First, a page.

Paywall resistance is slowly melting away from the psyche of online consumers as corroborated by a recent digital media professionals survey by Digicareers (April 2012). Paywalls were earlier perceived as deterrents for user traffic on websites. It was believed that as soon as users encountered a paywall, they were most likely to leave the site immediately. But the Digicareers report shows a different reality. According to the survey, although a little more than half the users take the exit route, a considerable part (42% respondents) actually explore and reflect on making a purchase decision seriously.
Of the people surveyed, 42% said that they understood that paywalls were essential for companies that provide high quality or premium content. Since more and more people are accepting the importance of valuable information available on the Internet, they are prepared to spend a few extra bucks because they feel that the quality is worth the cost.
The report also suggested that out of those willing to pay, 90% of the respondents expected to view a free sample of the content before settling on a decision for paid access. Moreover, people were not averse to relevant ads anymore, especially if it helped them in keeping their costs low.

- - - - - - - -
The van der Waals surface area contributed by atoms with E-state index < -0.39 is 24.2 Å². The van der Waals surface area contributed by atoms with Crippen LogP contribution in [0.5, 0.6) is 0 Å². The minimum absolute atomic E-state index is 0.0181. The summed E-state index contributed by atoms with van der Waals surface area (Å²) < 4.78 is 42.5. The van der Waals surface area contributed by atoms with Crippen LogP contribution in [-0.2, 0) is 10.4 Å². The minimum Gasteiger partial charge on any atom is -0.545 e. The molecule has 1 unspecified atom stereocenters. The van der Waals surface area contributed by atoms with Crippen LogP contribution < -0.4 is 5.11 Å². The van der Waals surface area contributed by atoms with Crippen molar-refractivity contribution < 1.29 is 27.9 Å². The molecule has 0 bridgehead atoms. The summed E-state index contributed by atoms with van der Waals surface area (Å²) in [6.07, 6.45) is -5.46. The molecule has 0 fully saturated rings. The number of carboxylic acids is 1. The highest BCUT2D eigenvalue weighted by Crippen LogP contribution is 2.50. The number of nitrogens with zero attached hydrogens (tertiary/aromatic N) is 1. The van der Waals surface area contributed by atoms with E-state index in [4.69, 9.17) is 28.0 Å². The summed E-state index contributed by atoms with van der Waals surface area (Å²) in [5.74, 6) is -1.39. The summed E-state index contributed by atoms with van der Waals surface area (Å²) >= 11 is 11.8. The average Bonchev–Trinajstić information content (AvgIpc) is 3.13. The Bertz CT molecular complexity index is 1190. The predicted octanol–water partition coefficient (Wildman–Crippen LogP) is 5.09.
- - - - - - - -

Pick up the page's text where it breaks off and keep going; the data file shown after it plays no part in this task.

These findings can help publishers obtain insights into the impending paradigm shift in online user preferences. Websites with paid content can smell success, since the gates are open for a plethora of opportunities to convert their website’s casual visitors into paying customers.
Another study, conducted by Accenture in March 2012, pointed to the fact that online users are also prepared to shell out the cash if they can gain access to premium content, such as new movie releases.
Evidently, the most dominant segment for paywall success is entertainment driven digital media content. It is a path breaking revelation, which negates the previously held notions about paywalls acting as deterrents to the brand image of websites. We now know that paywalls allow websites to position their services in a more suitable context with respect to the broadening consumer mindset.
Any thoughts? Let us know.